Call our Free 24/7 Helpline Now

How to Intervene on a Mother’s Addiction

intervention on a motherThe U.S. Census Bureau estimates that there were more than 85 million mothers living in the United States in 2009. These women may come from very different backgrounds with very different life stories to share, but if these women have addictions, they may have one thing in common: They all need to stop using and abusing in order to participate fully in the life of the family. Some women come to this understanding on their own, due to some external force or some terrible event, and they lean on their families as they heal. Some women, however, remain in deep denial about the nature of their addictions, and others believe that their addictions are so serious that they couldn’t ever be solved. For mothers like this, an intervention could provide the gentle push that could lead to long-term sobriety.

Understanding the Sources

Mothers can develop addictions in response to all sorts of triggers. For some mothers, the behavior is somewhat hereditary. When these women were young, they watched their parents drink or do drugs to excess, and they learned that using substances is an appropriate way to deal with a stressful day or a major disappointment. Some addictions also have a genetic component, so women who lived in homes like this might also have genes for addiction coursing through their bodies, making them more responsive to the intoxicating benefits drugs and alcohol can bring about. Mothers like this may know of no other way to live, and they may find the idea of sobriety a little frightening as a result.

Other mothers may develop addictions due to the day-to-day stresses of raising a family and working on a full-time basis. According to the National Organization for Women, 51 percent of women give birth to their first child and returned to work a mere four months later.

In addition to holding down a job, these women might be asked to:

  • Shop for groceries
  • Keep the family home clean
  • Wash and repair clothing
  • Make meals
  • Watch children’s sporting events
  • Help with homework
  • Put children to bed
  • Soothe sick children
  • Facilitate play dates

All of this work is exhausting, and women might turn to drugs or alcohol in order to give them the energy they need to handle all these tasks without snapping. Some women rely on drugs or alcohol to help them relax at the end of a frantic day of running and straining. They can’t turn their minds off when the tasks are complete, so they rely on substances to deliver a soothing, soft way to relax when the hard work of the day is complete.

Paying attention to the triggers that could lead to an addiction is important for families who are planning an intervention. Mothers who use drugs to help them deal with motherhood might feel attacked and assaulted if they’re confronted by their ungrateful children, for example, while women who were raised in addicted households might not understand that there is another way to live. Families that surround an addicted mother may be angry and upset about the behavior, but by stepping back and thinking about the source, they may be able to dig into a deep well of compassion, and provide more help as a result. Any family that’s contemplating an intervention should think about how that addiction may have begun, and they should allow those insights to infuse their planning and their execution of the difficult talk.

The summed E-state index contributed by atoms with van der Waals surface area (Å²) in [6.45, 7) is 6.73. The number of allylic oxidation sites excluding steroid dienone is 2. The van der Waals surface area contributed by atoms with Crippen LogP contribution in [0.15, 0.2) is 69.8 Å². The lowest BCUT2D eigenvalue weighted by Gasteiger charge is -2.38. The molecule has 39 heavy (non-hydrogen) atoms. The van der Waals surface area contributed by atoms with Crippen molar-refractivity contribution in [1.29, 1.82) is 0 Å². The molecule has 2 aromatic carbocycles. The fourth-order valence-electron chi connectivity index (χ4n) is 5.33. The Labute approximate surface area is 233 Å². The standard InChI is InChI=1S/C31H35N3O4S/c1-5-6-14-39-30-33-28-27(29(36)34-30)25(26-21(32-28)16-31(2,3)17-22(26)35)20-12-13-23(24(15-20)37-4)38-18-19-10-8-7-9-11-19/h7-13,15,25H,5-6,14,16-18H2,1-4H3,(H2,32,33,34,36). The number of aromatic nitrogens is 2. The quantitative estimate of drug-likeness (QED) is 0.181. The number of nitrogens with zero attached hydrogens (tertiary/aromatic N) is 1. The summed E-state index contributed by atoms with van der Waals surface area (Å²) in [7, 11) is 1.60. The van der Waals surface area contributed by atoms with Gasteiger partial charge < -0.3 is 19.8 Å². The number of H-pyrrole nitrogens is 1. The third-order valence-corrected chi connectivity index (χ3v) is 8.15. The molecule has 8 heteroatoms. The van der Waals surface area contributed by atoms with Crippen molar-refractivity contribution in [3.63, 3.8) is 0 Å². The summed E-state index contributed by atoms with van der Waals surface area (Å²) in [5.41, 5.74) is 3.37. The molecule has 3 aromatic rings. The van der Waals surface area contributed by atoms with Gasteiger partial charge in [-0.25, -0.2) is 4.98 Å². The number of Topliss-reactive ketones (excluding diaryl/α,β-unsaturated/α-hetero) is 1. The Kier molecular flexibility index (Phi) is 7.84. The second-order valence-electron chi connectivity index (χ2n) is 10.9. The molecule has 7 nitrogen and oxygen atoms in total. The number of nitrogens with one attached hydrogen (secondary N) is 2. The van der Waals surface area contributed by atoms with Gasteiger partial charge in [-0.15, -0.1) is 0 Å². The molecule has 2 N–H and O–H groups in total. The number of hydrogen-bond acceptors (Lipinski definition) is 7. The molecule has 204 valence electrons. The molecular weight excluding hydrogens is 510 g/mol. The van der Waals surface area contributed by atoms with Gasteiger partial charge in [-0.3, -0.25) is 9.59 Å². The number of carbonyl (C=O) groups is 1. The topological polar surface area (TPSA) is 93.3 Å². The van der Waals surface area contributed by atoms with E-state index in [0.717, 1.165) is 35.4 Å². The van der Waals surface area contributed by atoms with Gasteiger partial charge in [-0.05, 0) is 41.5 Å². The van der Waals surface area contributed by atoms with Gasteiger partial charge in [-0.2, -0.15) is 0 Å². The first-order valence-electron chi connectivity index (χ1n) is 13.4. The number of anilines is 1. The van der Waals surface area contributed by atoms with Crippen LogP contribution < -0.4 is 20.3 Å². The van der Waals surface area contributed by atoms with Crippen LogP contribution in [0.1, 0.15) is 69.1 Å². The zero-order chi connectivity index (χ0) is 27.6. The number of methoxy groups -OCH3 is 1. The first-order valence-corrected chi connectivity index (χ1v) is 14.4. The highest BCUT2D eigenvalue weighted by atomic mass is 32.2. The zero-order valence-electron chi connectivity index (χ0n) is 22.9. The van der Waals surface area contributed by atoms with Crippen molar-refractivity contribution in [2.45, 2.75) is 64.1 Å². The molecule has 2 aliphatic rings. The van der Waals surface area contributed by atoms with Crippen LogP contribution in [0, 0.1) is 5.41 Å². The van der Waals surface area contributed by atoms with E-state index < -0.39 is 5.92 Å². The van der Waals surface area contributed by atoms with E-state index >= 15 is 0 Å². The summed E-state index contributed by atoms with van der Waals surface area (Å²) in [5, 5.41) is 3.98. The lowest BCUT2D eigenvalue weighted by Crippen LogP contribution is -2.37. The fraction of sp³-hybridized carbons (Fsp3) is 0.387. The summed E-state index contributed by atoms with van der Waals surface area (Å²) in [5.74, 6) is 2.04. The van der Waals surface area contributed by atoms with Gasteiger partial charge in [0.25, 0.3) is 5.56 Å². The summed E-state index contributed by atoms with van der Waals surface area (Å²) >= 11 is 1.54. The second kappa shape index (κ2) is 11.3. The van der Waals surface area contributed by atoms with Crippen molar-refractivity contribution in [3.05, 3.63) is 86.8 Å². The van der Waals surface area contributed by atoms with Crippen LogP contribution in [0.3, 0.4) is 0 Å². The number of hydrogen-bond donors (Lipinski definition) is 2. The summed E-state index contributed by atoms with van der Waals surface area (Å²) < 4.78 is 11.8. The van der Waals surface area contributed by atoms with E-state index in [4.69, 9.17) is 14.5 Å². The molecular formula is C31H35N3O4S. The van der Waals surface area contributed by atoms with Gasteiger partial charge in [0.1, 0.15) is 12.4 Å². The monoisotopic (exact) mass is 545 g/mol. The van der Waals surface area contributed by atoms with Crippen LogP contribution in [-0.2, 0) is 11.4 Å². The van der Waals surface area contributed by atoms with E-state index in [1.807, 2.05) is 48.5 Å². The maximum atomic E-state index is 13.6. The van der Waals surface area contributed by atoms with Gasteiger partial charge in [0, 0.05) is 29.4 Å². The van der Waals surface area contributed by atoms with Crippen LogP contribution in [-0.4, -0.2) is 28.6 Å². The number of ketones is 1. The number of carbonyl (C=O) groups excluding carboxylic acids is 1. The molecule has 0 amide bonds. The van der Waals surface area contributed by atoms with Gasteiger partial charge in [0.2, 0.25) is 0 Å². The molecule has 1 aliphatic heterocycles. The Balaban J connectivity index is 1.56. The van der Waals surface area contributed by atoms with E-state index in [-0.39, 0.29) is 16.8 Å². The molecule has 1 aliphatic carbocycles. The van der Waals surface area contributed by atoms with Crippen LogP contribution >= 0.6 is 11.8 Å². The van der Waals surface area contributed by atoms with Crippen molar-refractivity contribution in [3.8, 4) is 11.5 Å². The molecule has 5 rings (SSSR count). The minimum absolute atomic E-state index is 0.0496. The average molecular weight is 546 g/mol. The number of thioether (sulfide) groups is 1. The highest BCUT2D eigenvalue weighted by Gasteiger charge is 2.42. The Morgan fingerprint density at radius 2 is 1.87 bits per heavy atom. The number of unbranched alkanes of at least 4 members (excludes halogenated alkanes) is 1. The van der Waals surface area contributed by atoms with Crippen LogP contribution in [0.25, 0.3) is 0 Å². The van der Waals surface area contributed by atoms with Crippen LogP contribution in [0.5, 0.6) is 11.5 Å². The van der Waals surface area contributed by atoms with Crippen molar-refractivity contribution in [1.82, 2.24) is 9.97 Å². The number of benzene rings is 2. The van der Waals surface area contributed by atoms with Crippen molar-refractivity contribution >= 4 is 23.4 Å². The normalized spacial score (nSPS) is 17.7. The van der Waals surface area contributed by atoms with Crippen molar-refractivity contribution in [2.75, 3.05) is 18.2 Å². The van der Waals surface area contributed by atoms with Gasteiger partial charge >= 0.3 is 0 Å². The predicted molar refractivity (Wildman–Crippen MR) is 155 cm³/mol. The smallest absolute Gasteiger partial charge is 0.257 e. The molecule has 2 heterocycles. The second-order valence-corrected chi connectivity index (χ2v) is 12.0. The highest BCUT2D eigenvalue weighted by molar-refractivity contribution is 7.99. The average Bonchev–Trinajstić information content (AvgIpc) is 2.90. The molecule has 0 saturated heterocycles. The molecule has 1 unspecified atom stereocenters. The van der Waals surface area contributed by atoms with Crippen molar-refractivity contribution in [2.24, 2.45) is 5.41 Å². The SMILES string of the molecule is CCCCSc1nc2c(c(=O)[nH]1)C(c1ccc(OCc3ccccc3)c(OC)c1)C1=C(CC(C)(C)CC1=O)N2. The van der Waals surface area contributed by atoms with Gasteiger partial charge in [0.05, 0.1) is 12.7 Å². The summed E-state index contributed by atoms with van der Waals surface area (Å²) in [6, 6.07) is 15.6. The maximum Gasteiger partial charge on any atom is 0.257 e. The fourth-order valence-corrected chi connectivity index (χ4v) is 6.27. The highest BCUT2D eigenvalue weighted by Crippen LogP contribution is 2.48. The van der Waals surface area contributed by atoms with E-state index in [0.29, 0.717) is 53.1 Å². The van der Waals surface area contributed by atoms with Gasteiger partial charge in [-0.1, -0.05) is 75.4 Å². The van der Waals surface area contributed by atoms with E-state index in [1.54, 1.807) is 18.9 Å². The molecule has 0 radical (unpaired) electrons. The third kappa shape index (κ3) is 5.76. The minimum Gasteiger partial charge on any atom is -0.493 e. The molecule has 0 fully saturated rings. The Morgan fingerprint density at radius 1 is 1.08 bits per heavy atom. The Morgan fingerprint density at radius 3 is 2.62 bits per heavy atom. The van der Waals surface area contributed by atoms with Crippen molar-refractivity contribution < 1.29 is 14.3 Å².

Intervention Basics

intervention basicsAn intervention is designed to help a family change the point of view of the addicted person. At the end of a successful intervention, the addiction may no longer seem like an inevitable state that the addicted person must maintain, no matter what happens. Instead, the addicted person might come to believe that the addiction is destructive, and that it can be properly treated. Interventions conducted in this way can be remarkably effective, according to a study in the Journal of Consulting and Clinical Psychology, as 75 percent of families that use this technique are able to encourage an addicted person to get help. The key is to handle the delicate conversation properly.

In most cases, an interventionist is needed before the family performs an intervention for a mother. Interventionists are trained professionals, and they are adept at explaining addictions in terms that all family members can understand. They are willing to help the family to plan and learn about addiction long before the conversation takes place. An interventionist can also help during the talk itself, by staying in charge of the conversation and ensuring that people don’t say things they don’t mean or stray too far from the script. In a way, an interventionist can work a bit like a coach and a bit like a referee, providing valuable insight during a difficult time.